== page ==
Investing opportunities:On thing that’s striking about these examples is it’s much easier to find investment opportunities in the quick fixes than in the holitistic solutions.  To invest in ethanol, you can just buy ADM or one of the multitude of ethanol stocks that have been going public recently, but I have yet to come up with a satisfactory way to invest in better urban planning (except buy a house in a walkable community, which is something I’m planning on doing this summer.   Stapleton is the community.  I currently live there, but I’ve been renting and waiting for the end of the housing bubble.  I actually don’t think that housing is going to go up again any time soon, but I’m tired of waiting.) 

    The investment landscape is a little better when it comes to energy management.  Itron and Siemens both have divisions that help utilities manage their grids better, and there are many battery and other energy storage companies to choose from.  Still, it’s a lot harder to pick through battery companies than to just buy a nuclear powered utility or uranium miner.

    Holistic solutions, by their nature, have weak boundaries… the benefits tend to be diffuse, and spread over society as a whole, so it is difficult to charge fairly for them.  This, I think, is why there are so few companies pursuing them when they can pursue a quick fix that they can charge for up front.  

    Companies have an obligation to their shareholders to make money.  It’s our job, as human beings, to work towards regulations that make it easier for companies to make money with holistic solutions that actually solve the problem than it is to make money with quick fixes that just cover the problem up.

    Comments (3)

    The Economist on America’s Green Shift: The States Lead

    The greening of America

    I’m compelled to share the cover image of this week’s Economist magazine.   The cover story is on the shift of the US’s shift towards greenery.   It’s an overview article, covering many of the recent political developments.  Their main point is that the current greenery is bottom-up, not top-down imposed by the federal government.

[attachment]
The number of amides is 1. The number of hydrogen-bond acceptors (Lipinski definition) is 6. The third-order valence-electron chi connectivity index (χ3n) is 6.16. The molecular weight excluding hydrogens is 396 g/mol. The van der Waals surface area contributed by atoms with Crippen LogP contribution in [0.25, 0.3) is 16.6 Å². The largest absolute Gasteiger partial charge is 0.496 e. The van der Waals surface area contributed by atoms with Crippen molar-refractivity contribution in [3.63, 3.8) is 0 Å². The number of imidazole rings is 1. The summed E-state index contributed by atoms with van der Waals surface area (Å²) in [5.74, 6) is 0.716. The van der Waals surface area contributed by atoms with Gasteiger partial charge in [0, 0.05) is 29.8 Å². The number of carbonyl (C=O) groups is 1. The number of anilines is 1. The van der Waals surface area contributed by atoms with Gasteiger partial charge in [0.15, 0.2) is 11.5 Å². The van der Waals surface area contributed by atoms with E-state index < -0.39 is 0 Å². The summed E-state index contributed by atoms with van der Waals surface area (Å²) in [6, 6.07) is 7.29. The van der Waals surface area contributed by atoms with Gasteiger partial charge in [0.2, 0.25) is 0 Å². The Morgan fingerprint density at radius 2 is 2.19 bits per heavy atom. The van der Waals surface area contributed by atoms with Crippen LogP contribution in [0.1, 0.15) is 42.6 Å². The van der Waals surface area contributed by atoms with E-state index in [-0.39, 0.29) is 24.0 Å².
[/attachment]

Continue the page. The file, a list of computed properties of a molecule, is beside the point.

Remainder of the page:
They feel that the drivers of the political shift are:

    1. Voter reaction to increasingly frequent intense weather events, especially hurricane Katrina.  Climate researchers expect violent and erratic weather due to global warming.
    2. Self preservation on the part of Republicans.  The only Republican who weathered the November elections well was the quite green Governator.
    3. Energy security worries (a two edged sword.)
    4. Businesses, who recognize the inevitability of climate controls, and so want to be part of the process of designing them.

    They seem to expect rapid change due to this state-driven momentum.  Here’s hoping. 

    Comments (2)

    Win-Win Auto Insurance

    On Thursday, I attended NREL’s Energy Analysis seminar, which this week featured Todd Littmann of Canada’s Victoria Transport Policy Institute, on Win-Win Transportation Solutions.

    As an economist focused on policy, Todd Littman Photo of Todd Littmanhas done a lot fo thinking about what are the costs to society of transport, and what sorts of perverse incentives are there that are making these costs much higher than they would be otherwise.  He has a ton of extremely interesting ideas which will be useful to reduce transportation energy use for little or no cost, by simply removing perverse incentives.  I’m only going to go into a couple that I thought were most surprising or innovative here, so I urge you to read the whole paper on which his talk was based on VTPI.org.